(R)evolution of civil procedure
If the solutions now proposed by way of amendments to the Polish Civil Process Code are left to judicial practice, improved efficiency of civil proceedings may prove elusive.
The amendments to the Polish Civil Process Code announced in the Journal of Laws on 6 August 2019 have elicited a small uproar among litigation lawyers and judges. The revolutionary character of the amendments is testified to not only by the sheer number of amended or added provisions (which runs past 300) but, first and foremost, by the substantive nature of the changes, which affect even such basics as witness testimony.
Depositions – The stuff of arbitration
The first of the changes consists in increased provision for written testimony. This is an attempt to address the problem where failure of a witness to appear, and the attendant necessity of summoning her to another hearing, engenders delays in conclusion of a case. To date, Polish procedure allowed for written witness testimony in a narrow scope only – in the European small claims procedure and in non-litigation proceedings. Presently, the new art. 271¹ of the Civil Process Code provides that a witness shall give her testimony in writing if the court so decides. At this point, it seems as if this laconic statutory provision would benefit from further elaboration. All that we know for sure is that, if written testimony is enjoined, the witness must submit it to the court within the specified deadline (along with her signed oath), and that a witness who fails to do so may be punished as if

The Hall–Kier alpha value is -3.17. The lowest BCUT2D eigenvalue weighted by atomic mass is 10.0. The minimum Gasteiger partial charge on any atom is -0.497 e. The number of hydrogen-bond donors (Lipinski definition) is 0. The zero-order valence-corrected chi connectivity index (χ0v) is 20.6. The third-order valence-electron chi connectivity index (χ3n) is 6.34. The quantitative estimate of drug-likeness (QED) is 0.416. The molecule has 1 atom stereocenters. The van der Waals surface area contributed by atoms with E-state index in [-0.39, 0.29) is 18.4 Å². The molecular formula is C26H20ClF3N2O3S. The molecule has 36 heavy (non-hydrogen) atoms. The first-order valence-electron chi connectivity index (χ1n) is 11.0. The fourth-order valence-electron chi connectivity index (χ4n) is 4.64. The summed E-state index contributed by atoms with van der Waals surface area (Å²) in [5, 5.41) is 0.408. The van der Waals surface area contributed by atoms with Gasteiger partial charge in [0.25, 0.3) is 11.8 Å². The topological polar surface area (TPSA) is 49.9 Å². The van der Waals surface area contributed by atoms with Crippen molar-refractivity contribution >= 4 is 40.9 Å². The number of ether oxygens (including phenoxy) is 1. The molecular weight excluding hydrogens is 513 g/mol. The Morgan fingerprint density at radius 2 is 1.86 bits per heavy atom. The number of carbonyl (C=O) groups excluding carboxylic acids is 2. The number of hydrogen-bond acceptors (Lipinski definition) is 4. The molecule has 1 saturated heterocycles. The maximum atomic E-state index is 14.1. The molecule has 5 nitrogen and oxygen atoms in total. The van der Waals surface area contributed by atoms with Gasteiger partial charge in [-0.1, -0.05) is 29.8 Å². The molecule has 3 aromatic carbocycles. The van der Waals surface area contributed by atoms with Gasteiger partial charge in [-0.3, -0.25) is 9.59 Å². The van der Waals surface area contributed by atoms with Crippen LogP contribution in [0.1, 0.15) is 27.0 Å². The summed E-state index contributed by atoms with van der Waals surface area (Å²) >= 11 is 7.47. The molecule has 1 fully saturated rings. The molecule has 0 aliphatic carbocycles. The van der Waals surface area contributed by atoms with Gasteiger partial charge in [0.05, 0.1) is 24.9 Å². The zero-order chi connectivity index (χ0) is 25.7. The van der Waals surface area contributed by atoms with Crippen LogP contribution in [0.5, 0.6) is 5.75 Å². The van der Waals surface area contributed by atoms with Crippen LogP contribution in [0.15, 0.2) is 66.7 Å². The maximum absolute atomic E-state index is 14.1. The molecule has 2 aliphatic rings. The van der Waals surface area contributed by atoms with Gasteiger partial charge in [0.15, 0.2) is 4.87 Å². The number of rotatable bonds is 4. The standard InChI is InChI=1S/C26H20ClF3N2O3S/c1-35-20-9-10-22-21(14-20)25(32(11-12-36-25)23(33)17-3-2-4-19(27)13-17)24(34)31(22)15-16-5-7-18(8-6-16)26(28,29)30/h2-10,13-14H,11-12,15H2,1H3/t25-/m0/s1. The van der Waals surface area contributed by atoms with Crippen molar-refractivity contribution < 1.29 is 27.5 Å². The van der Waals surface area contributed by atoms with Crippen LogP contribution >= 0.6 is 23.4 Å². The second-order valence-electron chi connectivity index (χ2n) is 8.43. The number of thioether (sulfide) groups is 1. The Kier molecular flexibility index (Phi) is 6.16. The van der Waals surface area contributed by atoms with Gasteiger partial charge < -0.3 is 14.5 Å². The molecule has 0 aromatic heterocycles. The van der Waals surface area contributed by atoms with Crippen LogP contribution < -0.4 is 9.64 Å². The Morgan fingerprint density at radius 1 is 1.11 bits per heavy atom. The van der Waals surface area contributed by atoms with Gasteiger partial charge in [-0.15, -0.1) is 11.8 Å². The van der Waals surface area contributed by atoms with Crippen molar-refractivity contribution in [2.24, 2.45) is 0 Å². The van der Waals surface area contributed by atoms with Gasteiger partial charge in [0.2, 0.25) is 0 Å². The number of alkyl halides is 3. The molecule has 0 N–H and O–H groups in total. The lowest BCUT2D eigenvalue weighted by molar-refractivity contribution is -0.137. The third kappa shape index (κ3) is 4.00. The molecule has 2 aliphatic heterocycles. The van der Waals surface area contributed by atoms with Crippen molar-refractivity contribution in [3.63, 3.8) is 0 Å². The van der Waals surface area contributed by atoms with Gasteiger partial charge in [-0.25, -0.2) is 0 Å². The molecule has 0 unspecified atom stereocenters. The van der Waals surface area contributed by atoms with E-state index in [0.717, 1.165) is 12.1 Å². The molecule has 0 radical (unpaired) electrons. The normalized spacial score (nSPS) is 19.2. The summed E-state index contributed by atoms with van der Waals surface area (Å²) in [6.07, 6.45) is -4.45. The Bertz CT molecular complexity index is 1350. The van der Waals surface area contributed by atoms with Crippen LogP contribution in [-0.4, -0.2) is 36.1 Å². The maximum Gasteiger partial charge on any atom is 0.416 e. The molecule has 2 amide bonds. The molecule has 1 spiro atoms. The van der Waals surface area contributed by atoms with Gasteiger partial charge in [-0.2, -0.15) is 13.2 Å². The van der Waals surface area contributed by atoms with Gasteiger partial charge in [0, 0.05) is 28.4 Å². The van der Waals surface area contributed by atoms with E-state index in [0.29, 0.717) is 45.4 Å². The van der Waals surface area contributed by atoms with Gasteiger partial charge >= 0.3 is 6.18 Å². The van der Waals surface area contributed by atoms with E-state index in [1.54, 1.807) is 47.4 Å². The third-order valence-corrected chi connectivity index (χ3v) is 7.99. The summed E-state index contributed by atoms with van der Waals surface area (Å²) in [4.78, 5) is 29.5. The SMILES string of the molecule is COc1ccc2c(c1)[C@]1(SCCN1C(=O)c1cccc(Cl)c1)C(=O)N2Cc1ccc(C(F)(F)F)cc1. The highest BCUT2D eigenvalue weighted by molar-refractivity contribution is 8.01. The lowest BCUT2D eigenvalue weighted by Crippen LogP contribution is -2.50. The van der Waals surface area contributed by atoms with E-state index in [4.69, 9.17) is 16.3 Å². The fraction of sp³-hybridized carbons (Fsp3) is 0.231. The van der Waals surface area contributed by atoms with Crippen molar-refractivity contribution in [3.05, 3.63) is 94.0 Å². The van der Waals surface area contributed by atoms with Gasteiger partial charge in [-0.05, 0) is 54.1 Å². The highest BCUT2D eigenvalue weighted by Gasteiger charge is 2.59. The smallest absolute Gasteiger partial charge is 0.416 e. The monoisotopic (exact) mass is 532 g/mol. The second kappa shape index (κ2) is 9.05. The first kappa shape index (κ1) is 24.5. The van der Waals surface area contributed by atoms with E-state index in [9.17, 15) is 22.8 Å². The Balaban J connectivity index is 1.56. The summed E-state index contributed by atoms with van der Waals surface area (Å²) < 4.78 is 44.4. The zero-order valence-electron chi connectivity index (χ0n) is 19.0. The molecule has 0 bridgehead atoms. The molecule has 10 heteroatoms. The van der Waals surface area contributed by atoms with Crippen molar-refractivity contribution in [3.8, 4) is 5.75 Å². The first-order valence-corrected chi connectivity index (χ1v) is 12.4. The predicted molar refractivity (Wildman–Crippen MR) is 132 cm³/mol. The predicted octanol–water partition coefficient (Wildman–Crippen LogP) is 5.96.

she would for unjustified failure to appear (art. 274 § 1 of the Civil Process Code) and for unjustified refusal to testify and/or to swear an oath (art. 276 of the Civil Process Code).
The new provisions of the Civil Process Code do not specify what sorts of circumstances should be taken into account when allowing a witness to testify in writing, or what the justification for such a decision might be. There arises the question whether written testimony should be considered the new norm to which we should all aspire (as much would be logical, if economy of process and simplification are taken into consideration), or whether it should be more of an exceptional solution resorted to if special circumstances arise (e.g. impossibility of personal appearance, manifestly simple character of the case) (...)
The full text of this article (in Polish) is available in Rzeczpospolita (17.09.2019).